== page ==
The Verge recently published a fairly damning account of how bad the FCC maps are and the impact that has on broadband access and affordability. Here’s a concise description of the problem…
As it currently stands, ISPs are required to deliver Form 477 data to the FCC indicating broadband availability and speed twice a year. But the FCC doesn’t audit the accuracy of this data, despite the fact that ISPs are heavily incentivized to overstate speed and availability to downplay industry failures. The FCC also refuses to make the pricing data provided by ISPs available to the public.
Worse, the FCC’s methodology declares an entire ZIP code as “served” with broadband if just one home in an entire census block has it. As a result, the government routinely declares countless markets connected and competitive when reality tells a very different story.
The FCC’s $350 million broadband map, for example, relies on the agency’s Form 477 data to help educate users on broadband availability. But users who plug their address into the map will quickly find that it hallucinates not only the number of broadband options available in their area, but the speeds any local ISPs can provide. A recent FCC update fixed none of these problems.
I’ve heard providers complain about the forms, which are apparently long and unwieldy. I’ve heard consumers complain that, as the article states, the access is over stated. Usually that conversation goes something like, “They say I have access. I don’t.”
The problem is that funding is often allocated based on these maps. And people use these maps to decide where to buy a home. And providers may use these maps to figure out new markets to pursue. (And most providers would prefer to go into an area where there isn’t an existing provider at least when looking at rural markets.)
They look at Rochester (MN) as an example…
According to the FCC’s data, Rochester is awash with broadband options. The agency insists that as many as a dozen broadband providers are available to most city residents. But according to the ILSR report, the reality is far different.
At least 4,000 of the 215,000 residents living within a 30-mile radius of the Rochester city center lack access to any broadband whatsoever. Another 42,000 people lack access to any fixed-line broadband options, driving them toward satellite broadband, which is considered the black sheep of the broadband sector due to cost, high latency, and daily or monthly usage restrictions.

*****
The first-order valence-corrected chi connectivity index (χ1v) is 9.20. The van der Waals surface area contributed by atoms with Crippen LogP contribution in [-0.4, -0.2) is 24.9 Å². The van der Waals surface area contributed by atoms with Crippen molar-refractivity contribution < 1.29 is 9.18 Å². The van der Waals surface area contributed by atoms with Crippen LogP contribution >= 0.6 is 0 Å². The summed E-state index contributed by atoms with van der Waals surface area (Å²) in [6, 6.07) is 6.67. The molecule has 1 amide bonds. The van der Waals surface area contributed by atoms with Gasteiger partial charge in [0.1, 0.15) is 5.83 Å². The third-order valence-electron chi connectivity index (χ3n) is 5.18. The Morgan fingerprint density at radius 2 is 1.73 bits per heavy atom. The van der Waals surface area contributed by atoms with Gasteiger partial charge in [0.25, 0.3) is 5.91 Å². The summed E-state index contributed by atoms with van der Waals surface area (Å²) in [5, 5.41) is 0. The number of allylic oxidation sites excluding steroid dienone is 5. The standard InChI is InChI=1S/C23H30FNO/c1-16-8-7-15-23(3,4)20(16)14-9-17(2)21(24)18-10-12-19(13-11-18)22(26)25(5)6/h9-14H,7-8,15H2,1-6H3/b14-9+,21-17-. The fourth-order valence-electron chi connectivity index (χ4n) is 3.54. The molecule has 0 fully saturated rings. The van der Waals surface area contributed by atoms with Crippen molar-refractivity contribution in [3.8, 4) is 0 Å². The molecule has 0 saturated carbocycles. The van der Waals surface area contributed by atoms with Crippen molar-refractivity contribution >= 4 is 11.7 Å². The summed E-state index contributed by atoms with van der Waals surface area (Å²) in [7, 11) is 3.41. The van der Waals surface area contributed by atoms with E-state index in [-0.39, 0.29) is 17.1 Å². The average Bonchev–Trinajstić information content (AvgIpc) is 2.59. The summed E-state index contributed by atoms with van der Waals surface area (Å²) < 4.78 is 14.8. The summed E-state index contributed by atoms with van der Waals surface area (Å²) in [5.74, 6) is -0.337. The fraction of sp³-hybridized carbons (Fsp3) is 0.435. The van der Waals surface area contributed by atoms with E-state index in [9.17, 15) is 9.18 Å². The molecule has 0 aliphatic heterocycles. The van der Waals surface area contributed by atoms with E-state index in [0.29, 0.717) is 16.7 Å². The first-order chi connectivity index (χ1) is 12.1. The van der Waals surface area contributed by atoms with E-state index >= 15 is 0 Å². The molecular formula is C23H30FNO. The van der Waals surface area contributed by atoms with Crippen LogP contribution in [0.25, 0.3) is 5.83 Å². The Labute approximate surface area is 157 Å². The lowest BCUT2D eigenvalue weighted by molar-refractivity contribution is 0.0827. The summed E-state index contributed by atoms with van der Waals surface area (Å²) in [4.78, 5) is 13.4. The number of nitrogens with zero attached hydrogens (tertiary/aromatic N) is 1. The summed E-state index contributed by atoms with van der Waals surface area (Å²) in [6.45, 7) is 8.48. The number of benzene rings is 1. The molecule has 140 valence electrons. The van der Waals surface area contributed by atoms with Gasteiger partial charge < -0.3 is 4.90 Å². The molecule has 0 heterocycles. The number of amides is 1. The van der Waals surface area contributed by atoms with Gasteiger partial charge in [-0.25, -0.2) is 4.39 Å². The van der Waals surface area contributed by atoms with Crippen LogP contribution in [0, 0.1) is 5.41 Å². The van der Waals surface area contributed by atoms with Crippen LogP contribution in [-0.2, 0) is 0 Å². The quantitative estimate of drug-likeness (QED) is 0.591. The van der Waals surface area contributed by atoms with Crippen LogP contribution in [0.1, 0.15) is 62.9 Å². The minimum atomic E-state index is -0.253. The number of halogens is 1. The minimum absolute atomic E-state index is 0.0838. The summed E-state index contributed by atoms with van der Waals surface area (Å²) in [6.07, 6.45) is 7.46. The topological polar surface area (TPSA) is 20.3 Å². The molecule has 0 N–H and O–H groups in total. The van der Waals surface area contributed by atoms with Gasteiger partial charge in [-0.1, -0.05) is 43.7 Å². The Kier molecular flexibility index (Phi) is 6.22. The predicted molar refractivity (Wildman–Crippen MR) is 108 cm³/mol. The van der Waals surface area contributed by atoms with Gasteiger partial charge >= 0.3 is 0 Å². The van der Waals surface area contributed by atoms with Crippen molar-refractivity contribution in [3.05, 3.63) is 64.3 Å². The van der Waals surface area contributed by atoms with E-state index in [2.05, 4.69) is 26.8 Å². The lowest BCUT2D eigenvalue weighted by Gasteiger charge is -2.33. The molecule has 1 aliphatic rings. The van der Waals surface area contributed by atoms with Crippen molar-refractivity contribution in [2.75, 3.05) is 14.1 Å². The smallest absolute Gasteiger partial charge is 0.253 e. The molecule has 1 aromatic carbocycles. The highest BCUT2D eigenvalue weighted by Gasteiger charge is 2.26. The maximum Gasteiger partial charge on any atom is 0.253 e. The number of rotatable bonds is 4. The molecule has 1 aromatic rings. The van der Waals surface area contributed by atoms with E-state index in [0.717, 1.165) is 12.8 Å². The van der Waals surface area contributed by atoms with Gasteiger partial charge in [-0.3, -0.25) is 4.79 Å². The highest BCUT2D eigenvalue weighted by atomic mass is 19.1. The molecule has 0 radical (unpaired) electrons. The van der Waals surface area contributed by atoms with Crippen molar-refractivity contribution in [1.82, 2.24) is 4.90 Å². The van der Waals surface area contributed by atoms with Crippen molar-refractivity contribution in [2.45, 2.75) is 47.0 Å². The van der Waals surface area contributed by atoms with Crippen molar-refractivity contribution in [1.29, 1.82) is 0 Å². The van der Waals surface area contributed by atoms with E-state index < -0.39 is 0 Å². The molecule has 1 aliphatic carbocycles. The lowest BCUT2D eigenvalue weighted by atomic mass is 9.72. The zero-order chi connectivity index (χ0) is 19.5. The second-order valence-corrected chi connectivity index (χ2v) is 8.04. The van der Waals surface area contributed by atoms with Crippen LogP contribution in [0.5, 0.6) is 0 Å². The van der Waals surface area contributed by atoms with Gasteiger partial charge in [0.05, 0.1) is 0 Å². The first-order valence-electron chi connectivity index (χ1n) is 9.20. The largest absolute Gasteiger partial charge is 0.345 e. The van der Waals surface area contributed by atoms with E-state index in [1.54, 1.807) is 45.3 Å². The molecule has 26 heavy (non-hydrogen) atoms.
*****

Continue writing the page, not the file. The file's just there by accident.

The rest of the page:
Wireless is often promoted as a wonderful alternative to fixed-line broadband, but that’s not always the case. Wireless is often expensive, loaded with inconsistent restrictions, and users in rural markets often find themselves booted from the network for what’s often moderate usage. A monopoly over the fiber lines feeding cell towers only complicates the problem.
In Rochester, 19,000 consumers have the choice of only one local cable broadband provider — Charter’s Spectrum — and reality looks absolutely nothing like the picture ISPs and the FCC try to paint, Mitchell’s group found.
“Even where residents have a choice in broadband, anyone looking for speeds in excess of 40 Mbps will almost certainly have to subscribe to Charter Spectrum,” the report concludes.
In policy conversations, ISP lobbyists lean heavily on the FCC’s flawed data to falsely suggest that American broadband is dirt cheap and ultra competitive, despite real-world evidence to the contrary. ISPs also use this false reality to imply meaningful consumer protections aren’t necessary because the market is healthy (as we saw during the fight over net neutrality).
Some cities like Rochester have eyed either building their own broadband networks or striking public / private partnerships to fix the problem. But incumbent ISPs not only use the false FCC data to imply such efforts aren’t necessary, but they have lobbied (and, in some cases, written) protectionist laws in more than 20 states, prohibiting that from happening.
On the wider policy level, having accurate data is incredibly important as the government determines which areas are in need of broadband subsidies. That was a major point of contention at a recent FCC oversight hearing, as states vie for $4.5 billion in rural broadband deployment funds intended to shore up connectivity gaps.
The old adage says “that which gets measured gets done” unfortunately I think that extends to that which gets measured poorly gets done poorly. There’s just no way to gauge areas of need or areas of improvement when the maps are so flawed.